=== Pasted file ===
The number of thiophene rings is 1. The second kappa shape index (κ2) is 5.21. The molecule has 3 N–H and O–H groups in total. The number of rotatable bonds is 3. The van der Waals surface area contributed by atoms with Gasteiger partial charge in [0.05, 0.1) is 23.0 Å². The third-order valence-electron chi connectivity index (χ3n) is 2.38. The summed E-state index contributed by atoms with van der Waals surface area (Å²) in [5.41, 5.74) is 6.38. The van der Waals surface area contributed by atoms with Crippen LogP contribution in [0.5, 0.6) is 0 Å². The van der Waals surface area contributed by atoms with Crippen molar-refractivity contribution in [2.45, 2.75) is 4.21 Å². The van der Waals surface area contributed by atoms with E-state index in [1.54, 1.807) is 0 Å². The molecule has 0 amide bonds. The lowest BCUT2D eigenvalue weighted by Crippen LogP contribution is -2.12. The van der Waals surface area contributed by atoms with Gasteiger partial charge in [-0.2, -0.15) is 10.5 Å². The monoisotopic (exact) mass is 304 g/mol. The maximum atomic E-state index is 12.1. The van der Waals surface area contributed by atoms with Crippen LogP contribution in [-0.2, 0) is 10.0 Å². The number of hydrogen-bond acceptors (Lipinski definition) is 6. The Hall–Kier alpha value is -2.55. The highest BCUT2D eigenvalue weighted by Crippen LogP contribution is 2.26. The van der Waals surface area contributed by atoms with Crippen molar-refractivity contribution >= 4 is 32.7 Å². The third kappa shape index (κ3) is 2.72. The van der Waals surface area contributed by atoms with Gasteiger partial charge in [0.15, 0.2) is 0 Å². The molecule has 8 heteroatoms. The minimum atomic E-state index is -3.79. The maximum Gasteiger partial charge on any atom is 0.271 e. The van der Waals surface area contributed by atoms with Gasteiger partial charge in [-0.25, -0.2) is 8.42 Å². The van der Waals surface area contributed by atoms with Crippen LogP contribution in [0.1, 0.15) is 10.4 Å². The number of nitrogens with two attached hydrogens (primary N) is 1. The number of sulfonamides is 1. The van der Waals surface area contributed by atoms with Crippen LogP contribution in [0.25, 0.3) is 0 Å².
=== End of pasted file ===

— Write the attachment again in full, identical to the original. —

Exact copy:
The number of thiophene rings is 1. The second kappa shape index (κ2) is 5.21. The molecule has 3 N–H and O–H groups in total. The number of rotatable bonds is 3. The van der Waals surface area contributed by atoms with Gasteiger partial charge in [0.05, 0.1) is 23.0 Å². The third-order valence-electron chi connectivity index (χ3n) is 2.38. The summed E-state index contributed by atoms with van der Waals surface area (Å²) in [5.41, 5.74) is 6.38. The van der Waals surface area contributed by atoms with Crippen LogP contribution in [0.5, 0.6) is 0 Å². The van der Waals surface area contributed by atoms with Crippen molar-refractivity contribution in [2.45, 2.75) is 4.21 Å². The van der Waals surface area contributed by atoms with E-state index in [1.54, 1.807) is 0 Å². The molecule has 0 amide bonds. The lowest BCUT2D eigenvalue weighted by Crippen LogP contribution is -2.12. The van der Waals surface area contributed by atoms with Gasteiger partial charge in [-0.2, -0.15) is 10.5 Å². The monoisotopic (exact) mass is 304 g/mol. The maximum atomic E-state index is 12.1. The van der Waals surface area contributed by atoms with Crippen LogP contribution in [-0.2, 0) is 10.0 Å². The number of hydrogen-bond acceptors (Lipinski definition) is 6. The Hall–Kier alpha value is -2.55. The highest BCUT2D eigenvalue weighted by Crippen LogP contribution is 2.26. The van der Waals surface area contributed by atoms with Crippen molar-refractivity contribution >= 4 is 32.7 Å². The third kappa shape index (κ3) is 2.72. The van der Waals surface area contributed by atoms with Gasteiger partial charge in [0.15, 0.2) is 0 Å². The molecule has 8 heteroatoms. The minimum atomic E-state index is -3.79. The maximum Gasteiger partial charge on any atom is 0.271 e. The van der Waals surface area contributed by atoms with Gasteiger partial charge in [-0.25, -0.2) is 8.42 Å². The van der Waals surface area contributed by atoms with Crippen LogP contribution in [0.1, 0.15) is 10.4 Å². The number of nitrogens with two attached hydrogens (primary N) is 1. The number of sulfonamides is 1. The van der Waals surface area contributed by atoms with Crippen LogP contribution in [0.25, 0.3) is 0 Å².